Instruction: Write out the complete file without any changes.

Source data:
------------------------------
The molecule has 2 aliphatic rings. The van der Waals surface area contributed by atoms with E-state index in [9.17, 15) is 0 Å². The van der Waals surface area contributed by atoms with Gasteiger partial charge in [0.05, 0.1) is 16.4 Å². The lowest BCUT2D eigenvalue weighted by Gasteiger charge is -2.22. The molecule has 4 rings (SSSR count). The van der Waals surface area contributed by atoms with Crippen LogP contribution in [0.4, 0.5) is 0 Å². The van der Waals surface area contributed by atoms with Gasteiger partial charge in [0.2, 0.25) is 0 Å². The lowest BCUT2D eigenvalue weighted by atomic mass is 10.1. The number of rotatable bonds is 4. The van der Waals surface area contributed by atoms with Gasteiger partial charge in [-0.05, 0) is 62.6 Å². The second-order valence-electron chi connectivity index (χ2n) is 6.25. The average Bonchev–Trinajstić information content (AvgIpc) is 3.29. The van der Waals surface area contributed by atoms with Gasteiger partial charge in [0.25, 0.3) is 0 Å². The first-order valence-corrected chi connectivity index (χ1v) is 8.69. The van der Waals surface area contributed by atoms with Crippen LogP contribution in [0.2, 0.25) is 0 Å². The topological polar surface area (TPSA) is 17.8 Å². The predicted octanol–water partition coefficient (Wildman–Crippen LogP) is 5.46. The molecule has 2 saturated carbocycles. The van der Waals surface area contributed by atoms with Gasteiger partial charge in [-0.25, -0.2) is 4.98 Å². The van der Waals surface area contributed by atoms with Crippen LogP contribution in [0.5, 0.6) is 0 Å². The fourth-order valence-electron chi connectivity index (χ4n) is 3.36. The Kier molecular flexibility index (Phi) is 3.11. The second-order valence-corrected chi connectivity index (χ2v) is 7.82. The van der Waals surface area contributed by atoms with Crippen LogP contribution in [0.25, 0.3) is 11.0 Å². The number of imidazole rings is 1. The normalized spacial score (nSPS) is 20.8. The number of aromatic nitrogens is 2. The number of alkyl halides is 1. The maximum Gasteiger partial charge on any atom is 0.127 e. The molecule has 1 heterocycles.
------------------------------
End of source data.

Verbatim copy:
The molecule has 2 aliphatic rings. The van der Waals surface area contributed by atoms with E-state index in [9.17, 15) is 0 Å². The van der Waals surface area contributed by atoms with Gasteiger partial charge in [0.05, 0.1) is 16.4 Å². The lowest BCUT2D eigenvalue weighted by Gasteiger charge is -2.22. The molecule has 4 rings (SSSR count). The van der Waals surface area contributed by atoms with Crippen LogP contribution in [0.4, 0.5) is 0 Å². The van der Waals surface area contributed by atoms with Gasteiger partial charge in [0.2, 0.25) is 0 Å². The lowest BCUT2D eigenvalue weighted by atomic mass is 10.1. The number of rotatable bonds is 4. The van der Waals surface area contributed by atoms with Gasteiger partial charge in [-0.05, 0) is 62.6 Å². The second-order valence-electron chi connectivity index (χ2n) is 6.25. The average Bonchev–Trinajstić information content (AvgIpc) is 3.29. The van der Waals surface area contributed by atoms with Gasteiger partial charge in [0.25, 0.3) is 0 Å². The first-order valence-corrected chi connectivity index (χ1v) is 8.69. The van der Waals surface area contributed by atoms with Crippen LogP contribution in [0.2, 0.25) is 0 Å². The topological polar surface area (TPSA) is 17.8 Å². The predicted octanol–water partition coefficient (Wildman–Crippen LogP) is 5.46. The molecule has 2 saturated carbocycles. The van der Waals surface area contributed by atoms with Gasteiger partial charge in [-0.25, -0.2) is 4.98 Å². The van der Waals surface area contributed by atoms with Crippen LogP contribution in [0.5, 0.6) is 0 Å². The fourth-order valence-electron chi connectivity index (χ4n) is 3.36. The Kier molecular flexibility index (Phi) is 3.11. The second-order valence-corrected chi connectivity index (χ2v) is 7.82. The van der Waals surface area contributed by atoms with Crippen LogP contribution in [0.25, 0.3) is 11.0 Å². The number of imidazole rings is 1. The normalized spacial score (nSPS) is 20.8. The number of aromatic nitrogens is 2. The number of alkyl halides is 1. The maximum Gasteiger partial charge on any atom is 0.127 e. The molecule has 1 heterocycles.